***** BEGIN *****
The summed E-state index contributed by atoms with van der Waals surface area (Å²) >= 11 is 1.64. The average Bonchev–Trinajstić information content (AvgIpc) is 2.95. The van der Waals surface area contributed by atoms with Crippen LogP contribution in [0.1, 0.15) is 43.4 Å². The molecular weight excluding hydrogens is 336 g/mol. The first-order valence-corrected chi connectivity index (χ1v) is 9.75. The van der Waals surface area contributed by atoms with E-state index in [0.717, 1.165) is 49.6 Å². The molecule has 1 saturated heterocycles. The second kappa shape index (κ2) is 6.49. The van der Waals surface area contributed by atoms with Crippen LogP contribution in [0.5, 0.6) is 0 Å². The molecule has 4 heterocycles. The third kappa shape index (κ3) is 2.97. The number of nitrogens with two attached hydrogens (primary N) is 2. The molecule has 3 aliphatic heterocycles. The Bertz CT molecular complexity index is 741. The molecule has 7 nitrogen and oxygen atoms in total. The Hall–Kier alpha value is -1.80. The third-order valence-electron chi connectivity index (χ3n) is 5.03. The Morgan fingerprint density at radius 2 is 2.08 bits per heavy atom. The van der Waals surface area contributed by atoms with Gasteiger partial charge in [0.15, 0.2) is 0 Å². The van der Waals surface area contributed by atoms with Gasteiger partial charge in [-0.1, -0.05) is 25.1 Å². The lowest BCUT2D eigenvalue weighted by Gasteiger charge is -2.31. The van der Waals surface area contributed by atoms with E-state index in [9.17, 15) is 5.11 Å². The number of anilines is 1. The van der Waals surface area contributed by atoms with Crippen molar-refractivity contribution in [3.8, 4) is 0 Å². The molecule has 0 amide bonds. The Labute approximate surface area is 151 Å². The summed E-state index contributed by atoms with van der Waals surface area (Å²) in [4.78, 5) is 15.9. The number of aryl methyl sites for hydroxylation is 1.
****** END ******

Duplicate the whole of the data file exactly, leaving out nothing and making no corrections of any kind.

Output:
The summed E-state index contributed by atoms with van der Waals surface area (Å²) >= 11 is 1.64. The average Bonchev–Trinajstić information content (AvgIpc) is 2.95. The van der Waals surface area contributed by atoms with Crippen LogP contribution in [0.1, 0.15) is 43.4 Å². The molecular weight excluding hydrogens is 336 g/mol. The first-order valence-corrected chi connectivity index (χ1v) is 9.75. The van der Waals surface area contributed by atoms with E-state index in [0.717, 1.165) is 49.6 Å². The molecule has 1 saturated heterocycles. The second kappa shape index (κ2) is 6.49. The van der Waals surface area contributed by atoms with Crippen LogP contribution in [0.5, 0.6) is 0 Å². The molecule has 4 heterocycles. The third kappa shape index (κ3) is 2.97. The number of nitrogens with two attached hydrogens (primary N) is 2. The molecule has 3 aliphatic heterocycles. The Bertz CT molecular complexity index is 741. The molecule has 7 nitrogen and oxygen atoms in total. The Hall–Kier alpha value is -1.80. The third-order valence-electron chi connectivity index (χ3n) is 5.03. The Morgan fingerprint density at radius 2 is 2.08 bits per heavy atom. The van der Waals surface area contributed by atoms with Gasteiger partial charge in [0.15, 0.2) is 0 Å². The van der Waals surface area contributed by atoms with Gasteiger partial charge in [-0.1, -0.05) is 25.1 Å². The lowest BCUT2D eigenvalue weighted by Gasteiger charge is -2.31. The van der Waals surface area contributed by atoms with E-state index in [9.17, 15) is 5.11 Å². The number of anilines is 1. The van der Waals surface area contributed by atoms with Crippen molar-refractivity contribution in [3.8, 4) is 0 Å². The molecule has 0 amide bonds. The Labute approximate surface area is 151 Å². The summed E-state index contributed by atoms with van der Waals surface area (Å²) in [4.78, 5) is 15.9. The number of aryl methyl sites for hydroxylation is 1.